Ukraine has told its trading partners it wants to raise tariffs on hundreds of imported goods, a move that could unleash protectionist forces and may even pose a threat to the €14 trillion global trade system. EU sources told EURACTIV that this could raise “systemic questions” over the country’s relations with the Union.
In a document marked "secret" that was sent to members of the World Trade Organization last week and seen by Reuters, Ukraine says it intends to raise the limit on the tariffs it can legally impose on more than 350 goods.
Based on figures in the proposal, Kyiv's plan would hit overall imports worth more than €3.56 billion in 2011. For the EU alone, the imports concerned represent a volume of €2 billion.
The document, which diplomats said they received on 14 September, consists of 85 pages of annexes detailing the items affected. It says Ukraine is prepared "to enter into negotiations and consultations" with WTO members for the concessions. Ukraine says it uses an area of WTO rules known as Article 28 of the General Agreement on Tariffs and Trade (GATT).
Diplomats quoted by Reuters said Ukraine's plan to renegotiate on so many goods – cars, trucks, agricultural machinery, meat, flowers, fruit, vegetables, washing machines and even syringes – is tantamount to reopening negotiations on its membership terms.
Ukraine, a relative newcomer to the WTO whose trade deficit widened by more than 50% last year to €10.85 billion, has already threatened to block car imports and said last year it would act to improve its terms at the WTO.
"We don't know what is behind Ukraine's move," said one trade diplomat. "Maybe the financial crisis. Maybe political reasons. Maybe industrial."
European Commission finds decision 'surprising'
The United States said Ukraine's possible decision would raise "serious concerns", although WTO officials played down the move, which, though radical, is permissible under the agency's rules.
“The EU has taken note of Ukraine's request to modify its schedule of concessions with respect to a considerable number of tariff lines – which is surprising for its size alone," John Clancy, EU trade spokesman, told EURACTIV.
Clancy said the Commission’s preliminary analysis has shown that the tariff increase would affect a significant amount of trade – and in particular EU exports worth almost €2 billion.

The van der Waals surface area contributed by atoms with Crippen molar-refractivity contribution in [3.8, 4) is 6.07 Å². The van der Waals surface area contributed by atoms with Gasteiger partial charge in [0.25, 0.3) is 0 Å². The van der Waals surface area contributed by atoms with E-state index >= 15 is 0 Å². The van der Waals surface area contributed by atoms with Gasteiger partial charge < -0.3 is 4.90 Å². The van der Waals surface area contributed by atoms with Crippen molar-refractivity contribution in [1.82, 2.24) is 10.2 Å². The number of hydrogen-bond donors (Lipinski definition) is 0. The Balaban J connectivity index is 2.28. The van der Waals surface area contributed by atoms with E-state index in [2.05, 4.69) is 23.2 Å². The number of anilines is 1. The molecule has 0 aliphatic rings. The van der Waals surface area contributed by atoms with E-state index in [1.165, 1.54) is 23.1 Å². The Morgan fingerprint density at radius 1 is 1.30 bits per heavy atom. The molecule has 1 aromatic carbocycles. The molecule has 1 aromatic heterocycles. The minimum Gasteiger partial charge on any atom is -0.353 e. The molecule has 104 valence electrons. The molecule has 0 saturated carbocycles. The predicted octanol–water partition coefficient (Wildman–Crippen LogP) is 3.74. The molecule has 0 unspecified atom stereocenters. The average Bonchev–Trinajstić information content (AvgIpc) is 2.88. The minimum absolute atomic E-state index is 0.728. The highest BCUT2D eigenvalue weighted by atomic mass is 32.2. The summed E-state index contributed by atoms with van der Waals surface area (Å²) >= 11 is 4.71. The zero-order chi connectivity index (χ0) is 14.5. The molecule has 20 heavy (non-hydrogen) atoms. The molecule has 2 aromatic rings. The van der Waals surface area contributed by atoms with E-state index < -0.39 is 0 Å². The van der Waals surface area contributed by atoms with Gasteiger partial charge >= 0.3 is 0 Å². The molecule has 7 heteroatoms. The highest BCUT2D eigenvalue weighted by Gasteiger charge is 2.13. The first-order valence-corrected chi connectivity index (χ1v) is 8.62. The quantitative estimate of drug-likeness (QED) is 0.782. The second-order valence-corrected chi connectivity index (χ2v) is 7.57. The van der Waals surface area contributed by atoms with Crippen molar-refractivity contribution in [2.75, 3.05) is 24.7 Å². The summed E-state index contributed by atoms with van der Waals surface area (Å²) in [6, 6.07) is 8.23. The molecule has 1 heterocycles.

“This means it could even prove difficult to maintain a ‘general level of reciprocal and mutually advantageous concessions not less favourable to trade’, as required by WTO rules”, Clancy said.
The EU car sector would be particularly affected by these renegotiations, as far as 37% of the EU exports to Ukraine correspond to cars (600 million €).
"The Commission has already raised our concerns, along with other WTO Members, in an informal WTO meeting held on 17 September," Clancy said. All WTO Members have 90 days to examine Ukraine's request and to submit their views.
Following five years on negotiations, Ukraine and the EU have agreed the texts of an Association Agreement and a Deep and Comprehensive Free Trade Agreement (DCFTA) with the EU. However, the documents have not been signed, largely due to the imprisonment of former Prime Minister Yulia Tymoshenko that Brussels sees as politically motivated (see background).
The DCFTA with Ukraine is difficult to reconcile with this latest WTO move, Clancy stressed. "The EU expects Ukraine to respect the standstill provisions of the Agreement, otherwise it would seriously put into question Ukrainian willingness to move ahead in the DCFTA process," he warned.
In addition, a Commission source who asked to remain anonymous made it plain that the EU executive rejected the view that the procedures of Article 28 of the GATT agreement could serve as a means to renegotiate the accession commitments of WTO members, in particular soon after a Member's accession, like in Ukraine’s case.
“For this reason, the Ukrainian request possibly also raises systemic questions, and we are looking into this aspect as well,” the source said.
Ukrainian First deputy Prime Minister Valeriy Khoroshkovskiy was scheduled to meet with Trade Commissioner Karel De Gucht today (24 September). Clancy confirmed that Ukraine's move would be at the centre of the discussions with Commissioner De